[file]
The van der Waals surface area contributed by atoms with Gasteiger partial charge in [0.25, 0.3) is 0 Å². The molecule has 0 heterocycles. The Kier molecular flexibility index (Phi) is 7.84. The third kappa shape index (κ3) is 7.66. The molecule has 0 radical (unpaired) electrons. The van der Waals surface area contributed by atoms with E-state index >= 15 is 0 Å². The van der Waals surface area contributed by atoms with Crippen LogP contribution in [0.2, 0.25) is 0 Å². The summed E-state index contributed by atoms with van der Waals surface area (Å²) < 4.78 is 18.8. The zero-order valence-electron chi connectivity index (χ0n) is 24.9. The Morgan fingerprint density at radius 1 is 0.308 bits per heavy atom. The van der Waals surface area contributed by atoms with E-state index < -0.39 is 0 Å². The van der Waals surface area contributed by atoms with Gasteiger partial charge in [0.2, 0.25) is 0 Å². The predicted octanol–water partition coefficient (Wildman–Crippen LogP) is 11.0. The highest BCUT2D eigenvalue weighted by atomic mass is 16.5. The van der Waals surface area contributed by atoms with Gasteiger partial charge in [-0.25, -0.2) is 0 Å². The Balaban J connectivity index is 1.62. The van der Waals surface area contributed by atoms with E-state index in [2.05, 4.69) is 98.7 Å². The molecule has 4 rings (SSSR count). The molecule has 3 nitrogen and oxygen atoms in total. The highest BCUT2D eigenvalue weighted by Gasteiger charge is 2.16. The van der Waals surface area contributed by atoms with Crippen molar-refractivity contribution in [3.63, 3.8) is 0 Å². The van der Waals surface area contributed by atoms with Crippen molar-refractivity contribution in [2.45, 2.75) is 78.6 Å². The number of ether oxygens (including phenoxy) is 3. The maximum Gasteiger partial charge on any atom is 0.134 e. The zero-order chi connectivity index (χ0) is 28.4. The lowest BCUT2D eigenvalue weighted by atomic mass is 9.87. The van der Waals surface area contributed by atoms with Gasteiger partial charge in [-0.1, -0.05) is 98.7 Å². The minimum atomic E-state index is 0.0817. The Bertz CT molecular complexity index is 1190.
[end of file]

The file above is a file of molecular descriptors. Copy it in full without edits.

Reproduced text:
The van der Waals surface area contributed by atoms with Gasteiger partial charge in [0.25, 0.3) is 0 Å². The molecule has 0 heterocycles. The Kier molecular flexibility index (Phi) is 7.84. The third kappa shape index (κ3) is 7.66. The molecule has 0 radical (unpaired) electrons. The van der Waals surface area contributed by atoms with E-state index >= 15 is 0 Å². The van der Waals surface area contributed by atoms with Crippen LogP contribution in [0.2, 0.25) is 0 Å². The summed E-state index contributed by atoms with van der Waals surface area (Å²) < 4.78 is 18.8. The zero-order valence-electron chi connectivity index (χ0n) is 24.9. The Morgan fingerprint density at radius 1 is 0.308 bits per heavy atom. The van der Waals surface area contributed by atoms with E-state index < -0.39 is 0 Å². The van der Waals surface area contributed by atoms with Gasteiger partial charge in [0.2, 0.25) is 0 Å². The predicted octanol–water partition coefficient (Wildman–Crippen LogP) is 11.0. The highest BCUT2D eigenvalue weighted by atomic mass is 16.5. The van der Waals surface area contributed by atoms with Gasteiger partial charge in [-0.25, -0.2) is 0 Å². The Balaban J connectivity index is 1.62. The van der Waals surface area contributed by atoms with E-state index in [2.05, 4.69) is 98.7 Å². The molecule has 4 rings (SSSR count). The molecule has 3 nitrogen and oxygen atoms in total. The highest BCUT2D eigenvalue weighted by Gasteiger charge is 2.16. The van der Waals surface area contributed by atoms with Crippen molar-refractivity contribution in [3.63, 3.8) is 0 Å². The van der Waals surface area contributed by atoms with Crippen molar-refractivity contribution in [2.45, 2.75) is 78.6 Å². The number of ether oxygens (including phenoxy) is 3. The maximum Gasteiger partial charge on any atom is 0.134 e. The zero-order chi connectivity index (χ0) is 28.4. The lowest BCUT2D eigenvalue weighted by atomic mass is 9.87. The van der Waals surface area contributed by atoms with Gasteiger partial charge in [-0.1, -0.05) is 98.7 Å². The minimum atomic E-state index is 0.0817. The Bertz CT molecular complexity index is 1190.